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Consciousness and consciences

Graduate students Thomas Johnson and Emanuelle Wessels are using critical media studies to fight media illiteracy

THOMAS JOHNSON AND EMANUELLE WESSELS know that critical media studies can sometimes be a tough sell. As graduate students in the department and emerging scholars in the field, they are working to convince skeptics that slasher flicks or WWF wrestling matches aren't just opportunities to escape reality, but powerful influencers that shape how we think about everything from women's rights to criminal intent.

That task, they say, is a difficult one. "People are resistant to the idea that politicized messages are encoded in media," Wessels says. "They don't want to approach media texts critically."

Johnson agrees. His research has focused on the ways gender is represented in televised sports, but he's reluctant to share his thoughts with fellow football fans-particularly when they are huddled around a television set watching Monday Night Football.

The two aren't giving up, though. As they move from the department's master's degree program into their doctoral work, both are continuing to study how viewers interpret the media they encounter and how those media, in turn, influence their behavior in other contexts.

Johnson has long been fascinated by the way sports broadcasts frame gender, often presenting women as sexual objects and male players as warriors. "I'll be watching a football game and notice the way they pan across the cheerleaders, usually from a low angle. Or the way they frame the game like a battle when, in reality, it's just a football game," he says. His observations led him to think about how viewers might internalize gender messages in the context of the media framing and surrounding belief systems.

After surveying undergraduates at the University, Johnson was able to show significant correlations between National Basketball Association game viewership and conformity to masculine norms. His data showed that those who regularly watch NBA and NFL broadcasts were more likely to place a premium on winning, think that women should be subservient to men, or want more than one sexual partner.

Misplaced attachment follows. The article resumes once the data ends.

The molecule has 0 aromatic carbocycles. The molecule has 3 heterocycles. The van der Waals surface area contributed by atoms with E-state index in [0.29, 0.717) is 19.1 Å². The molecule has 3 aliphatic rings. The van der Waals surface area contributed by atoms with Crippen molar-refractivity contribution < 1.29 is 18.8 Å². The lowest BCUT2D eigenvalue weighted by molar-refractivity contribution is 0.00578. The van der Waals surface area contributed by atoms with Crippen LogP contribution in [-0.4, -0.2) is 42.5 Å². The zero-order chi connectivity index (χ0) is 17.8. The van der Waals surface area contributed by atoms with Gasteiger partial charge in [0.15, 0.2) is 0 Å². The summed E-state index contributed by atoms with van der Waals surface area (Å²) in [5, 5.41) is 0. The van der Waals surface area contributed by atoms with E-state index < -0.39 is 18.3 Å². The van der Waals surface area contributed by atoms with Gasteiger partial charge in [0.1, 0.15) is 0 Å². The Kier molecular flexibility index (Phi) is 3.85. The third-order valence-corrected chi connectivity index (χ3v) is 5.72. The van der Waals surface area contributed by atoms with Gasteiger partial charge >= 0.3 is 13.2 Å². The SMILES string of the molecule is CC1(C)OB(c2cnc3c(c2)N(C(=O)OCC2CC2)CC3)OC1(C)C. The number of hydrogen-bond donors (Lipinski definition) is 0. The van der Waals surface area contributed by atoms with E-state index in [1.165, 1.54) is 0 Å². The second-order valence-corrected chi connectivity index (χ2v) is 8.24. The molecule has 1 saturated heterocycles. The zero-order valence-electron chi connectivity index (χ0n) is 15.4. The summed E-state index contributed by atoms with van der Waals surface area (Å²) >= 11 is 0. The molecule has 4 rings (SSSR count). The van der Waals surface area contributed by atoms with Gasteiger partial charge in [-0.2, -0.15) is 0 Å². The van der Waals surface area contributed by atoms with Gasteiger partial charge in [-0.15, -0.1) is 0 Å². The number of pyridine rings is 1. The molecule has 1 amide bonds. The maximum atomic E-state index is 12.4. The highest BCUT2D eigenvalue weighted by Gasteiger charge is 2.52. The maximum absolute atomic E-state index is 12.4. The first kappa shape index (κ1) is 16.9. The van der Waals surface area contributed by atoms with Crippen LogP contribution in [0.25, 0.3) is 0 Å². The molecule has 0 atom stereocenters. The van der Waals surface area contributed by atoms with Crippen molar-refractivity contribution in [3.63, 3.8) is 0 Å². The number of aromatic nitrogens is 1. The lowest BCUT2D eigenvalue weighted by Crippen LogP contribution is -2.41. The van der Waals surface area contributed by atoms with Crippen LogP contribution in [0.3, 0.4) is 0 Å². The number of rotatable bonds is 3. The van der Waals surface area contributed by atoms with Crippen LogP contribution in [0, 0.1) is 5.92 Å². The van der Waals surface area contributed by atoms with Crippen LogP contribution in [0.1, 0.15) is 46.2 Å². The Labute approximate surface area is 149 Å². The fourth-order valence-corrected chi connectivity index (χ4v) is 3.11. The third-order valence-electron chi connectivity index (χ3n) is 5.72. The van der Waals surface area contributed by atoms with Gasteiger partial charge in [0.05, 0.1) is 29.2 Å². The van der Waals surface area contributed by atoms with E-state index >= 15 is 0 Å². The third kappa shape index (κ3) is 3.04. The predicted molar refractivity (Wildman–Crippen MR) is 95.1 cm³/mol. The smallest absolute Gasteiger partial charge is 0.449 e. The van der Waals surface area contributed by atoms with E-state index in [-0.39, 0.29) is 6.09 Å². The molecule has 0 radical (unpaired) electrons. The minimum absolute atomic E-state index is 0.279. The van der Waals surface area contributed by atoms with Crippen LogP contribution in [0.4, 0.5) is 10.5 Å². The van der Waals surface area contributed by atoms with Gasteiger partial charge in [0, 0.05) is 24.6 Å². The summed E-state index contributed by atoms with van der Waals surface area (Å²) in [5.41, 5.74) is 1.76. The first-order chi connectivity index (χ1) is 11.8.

It's not that Johnson, himself an avid sports fan and former three-season athlete, wants young people to stop watching sports. But he does want them to be able to separate the socially positive messages, like teamwork and discipline, from harmful cultural baggage such as gender stereotyping.

Education for media literacy is the answer, not censorship, says Johnson: "We need to teach students how to become critical, active consumers of the media rather than listless, passive consumers."

Examining Subtexts

That's where the University comes in, says Emanuelle Wessels. Under the guidance of department chair Ed Schiappa, Wessels decided to study whether the University's own courses were cultivating media literacy in students.

To find out how well the University measured up, Wessels screened films like Land of the Dead and Resident Evil for undergraduates who had taken advanced coursework in critical media studies and for those that had not. The films, she says, represent strong women as those who were most able to emulate their violent, militarized male counterparts-not those who work to create larger-scale social change.

In post-screening focus groups, Wessels says, she was able to see just how crucial the undergraduate courses in the department are in promoting media literacy. Just as Wessels suspected, those who had done advanced coursework were better at "reading" the films' take on gender.

"Folks who had taken courses on feminism, film studies, gender studies, and other critical media classes were more receptive to reading the films critically. They were less likely to tell me that these movies were only made for entertainment's sake and that it's ridiculous to read so much into them," she says.

Wessel's project "helped to document that media courses do, in fact, make students more critical viewers who are able to analyze the subtextual messages of fictional films," says Schiappa, noting that critical media studies can play a crucial role in promoting an engaged and reflective citizenry.

That role is especially important, Wessels says, in an age when the line between news and entertainment is becoming increasingly blurred. With a ratings-conscious news media increasingly relying on the strategies used in more popular forms of entertainment, critical media studies gives students more than just the ability to recognize politics in Monday Night Football or Resident Evil. It allows them to see the politics at play in their news sources.

By emphasizing to students the utility of what they're learning in critical media studies courses, Wessels says, she's upending some of the resistance she typically encounters when she encourages students to look at popular texts with a critical eye.

"We try to get students to realize that learning how to read popular texts critically isn't a drag; it doesn't ruin the fun," she says. "We tell them, 'These courses can open your eyes to levels of reality that you never knew existed.'"